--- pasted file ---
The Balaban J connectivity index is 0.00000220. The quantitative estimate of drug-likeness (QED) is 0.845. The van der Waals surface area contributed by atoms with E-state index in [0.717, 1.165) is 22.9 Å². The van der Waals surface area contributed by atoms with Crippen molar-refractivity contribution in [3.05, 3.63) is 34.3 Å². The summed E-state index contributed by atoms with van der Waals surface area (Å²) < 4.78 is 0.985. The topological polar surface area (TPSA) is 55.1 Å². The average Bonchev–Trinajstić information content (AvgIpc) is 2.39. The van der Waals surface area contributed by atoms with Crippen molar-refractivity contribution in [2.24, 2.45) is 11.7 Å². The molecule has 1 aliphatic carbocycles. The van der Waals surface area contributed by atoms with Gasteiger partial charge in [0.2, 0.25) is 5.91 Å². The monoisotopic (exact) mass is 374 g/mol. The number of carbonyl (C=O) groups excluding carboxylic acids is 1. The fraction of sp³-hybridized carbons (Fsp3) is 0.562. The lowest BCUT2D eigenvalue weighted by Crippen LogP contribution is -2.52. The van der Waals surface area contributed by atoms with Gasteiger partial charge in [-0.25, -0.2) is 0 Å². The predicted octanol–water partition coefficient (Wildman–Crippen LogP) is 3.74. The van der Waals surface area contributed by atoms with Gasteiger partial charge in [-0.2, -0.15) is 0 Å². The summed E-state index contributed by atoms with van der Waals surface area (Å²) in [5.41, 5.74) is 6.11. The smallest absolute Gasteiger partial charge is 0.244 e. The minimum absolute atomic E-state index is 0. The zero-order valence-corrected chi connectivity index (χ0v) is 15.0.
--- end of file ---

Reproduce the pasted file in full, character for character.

The Balaban J connectivity index is 0.00000220. The quantitative estimate of drug-likeness (QED) is 0.845. The van der Waals surface area contributed by atoms with E-state index in [0.717, 1.165) is 22.9 Å². The van der Waals surface area contributed by atoms with Crippen molar-refractivity contribution in [3.05, 3.63) is 34.3 Å². The summed E-state index contributed by atoms with van der Waals surface area (Å²) < 4.78 is 0.985. The topological polar surface area (TPSA) is 55.1 Å². The average Bonchev–Trinajstić information content (AvgIpc) is 2.39. The van der Waals surface area contributed by atoms with Crippen molar-refractivity contribution in [2.24, 2.45) is 11.7 Å². The molecule has 1 aliphatic carbocycles. The van der Waals surface area contributed by atoms with Gasteiger partial charge in [0.2, 0.25) is 5.91 Å². The monoisotopic (exact) mass is 374 g/mol. The number of carbonyl (C=O) groups excluding carboxylic acids is 1. The fraction of sp³-hybridized carbons (Fsp3) is 0.562. The lowest BCUT2D eigenvalue weighted by Crippen LogP contribution is -2.52. The van der Waals surface area contributed by atoms with Gasteiger partial charge in [-0.25, -0.2) is 0 Å². The predicted octanol–water partition coefficient (Wildman–Crippen LogP) is 3.74. The van der Waals surface area contributed by atoms with Gasteiger partial charge in [-0.2, -0.15) is 0 Å². The summed E-state index contributed by atoms with van der Waals surface area (Å²) in [5.41, 5.74) is 6.11. The smallest absolute Gasteiger partial charge is 0.244 e. The minimum absolute atomic E-state index is 0. The zero-order valence-corrected chi connectivity index (χ0v) is 15.0.